The good news for federal information technology managers — and the vendor community — is that government IT budgets will remain stable for the next few years in terms of projected spending. An additional potential benefit is that a recent budget agreement will support agencies for two years, removing some of the uncertainty that has characterized recent government funding.
The spending stability doesn’t mean federal IT procurement will remain boringly routine, however — far from it.
The government-wide flat-funding scenario masks the fact that the pace of spending will proceed at different rates among individual agencies. As a result, vendor opportunities will emerge within departments and agencies that have more energetic IT investment programs, according to several recent reports. Investments will involve a wide range of activities, posing challenges for vendors.
First, on an overall funding basis, federal IT investments will remain close to US$80 billion every year from fiscal 2016 to 2021, according to theProfessional Services Council, which released its latest forecast at its 2015 Vision Conference last month.
In constant dollars, civilian IT spending will dip from $49 billion in fiscal 2016 to $48 billion in 2021, while defense-sector spending will edge up from $30.5 billion in 2016 to 30.7 billion in 2021, the forecast said.
The departments of Health and Human Services, Treasury, Veterans Affairs, Agriculture and Justice will see more aggressive IT spending, according to the PSC analysis. Within the Defense Department, the Air Force will show a sprightly pace of IT investment through 2021.
Vendors Need a Flexible Approach
Marketing opportunities are available even in the face of funding, program and policy challenges, Robert Haas, PCS’s team chair for the federal IT budget outlook, told attendees at the event. Vendors should “be a trusted partner to your agency” and “bring flexible, innovative, cost-effective solutions to the problem.”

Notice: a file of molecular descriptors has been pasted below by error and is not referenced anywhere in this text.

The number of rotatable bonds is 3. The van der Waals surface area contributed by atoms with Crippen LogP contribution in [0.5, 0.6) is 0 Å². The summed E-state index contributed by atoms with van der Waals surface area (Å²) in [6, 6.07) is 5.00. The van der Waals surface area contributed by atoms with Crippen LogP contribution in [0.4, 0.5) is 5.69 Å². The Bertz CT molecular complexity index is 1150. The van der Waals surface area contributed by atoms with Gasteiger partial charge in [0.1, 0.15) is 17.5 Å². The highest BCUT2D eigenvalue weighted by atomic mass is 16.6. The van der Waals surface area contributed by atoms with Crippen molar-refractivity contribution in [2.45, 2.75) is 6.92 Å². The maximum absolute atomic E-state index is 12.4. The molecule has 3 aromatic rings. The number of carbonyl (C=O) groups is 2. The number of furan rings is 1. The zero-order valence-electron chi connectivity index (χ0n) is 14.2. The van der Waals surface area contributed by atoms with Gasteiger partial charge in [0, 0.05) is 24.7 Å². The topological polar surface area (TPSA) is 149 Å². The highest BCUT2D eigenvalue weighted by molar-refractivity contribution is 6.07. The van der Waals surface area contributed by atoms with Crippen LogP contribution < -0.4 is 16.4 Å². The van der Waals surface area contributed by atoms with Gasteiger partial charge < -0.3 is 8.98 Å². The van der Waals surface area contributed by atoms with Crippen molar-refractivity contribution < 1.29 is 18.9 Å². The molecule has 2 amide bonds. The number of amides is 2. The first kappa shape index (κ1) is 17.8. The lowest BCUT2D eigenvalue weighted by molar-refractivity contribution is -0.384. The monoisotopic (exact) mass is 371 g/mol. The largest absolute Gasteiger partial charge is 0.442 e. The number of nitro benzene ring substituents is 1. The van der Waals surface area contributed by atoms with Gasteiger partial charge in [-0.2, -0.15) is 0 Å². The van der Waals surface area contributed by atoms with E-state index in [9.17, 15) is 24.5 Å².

Agencies will continue to struggle with devoting more funds to innovative projects, known as development, modernization and enhancement spending, versus operation and maintenance — or steady-state expenditures, he noted. For 2016, DME will remain at a relatively low level of 23 percent of all federal IT spending, in line with recent years.
Yet even a flat allocation for DME across the government will involve some interesting IT market opportunities at some agencies, an analysis byimmixGroup released at its Government IT Sales Summit last month showed.
For example, the Department of Health and Human Services’ proposed 2016 IT budget of $11.3 billion includes $4 billion for DME programs. These include $313.1 million for IT related to operating health insurance market exchanges and $59.9 million for the Centers for Medicare and Medicaid Services for a quality-assurance initiative related to various IT functions, including infrastructure and management.
Innovation Spending Projects
At agencies where the ratio of DME is on the low side, a number of projects still have some hefty funding support. The Department of Homeland Security is aiming to spend $150.3 million to transform a fragmented and paper-based system dealing with benefits processing to an electronic program at U.S. Citizenship and Immigration Services. The VA is planning to spend $197.9 million in DME funds in 2016 for its 21st Century medical and patient records program.
Within the Defense Department, the U.S. Army has allocated $3 billion to DME projects in fiscal 2016. The department’s Defense Information Systems Agency projects it will spend $470 million for the defense enterprise computing effort, which involves core data centers and other functions, including email and business programs.
Another factor that could tilt spending toward innovative IT projects will be adherence to the Federal Information Technology Acquisition Reform Act, which became law last year. Agency progress in meeting FITARA standards has been disappointing to date, according to a study released in last month by the House Committee on Oversight and Reform.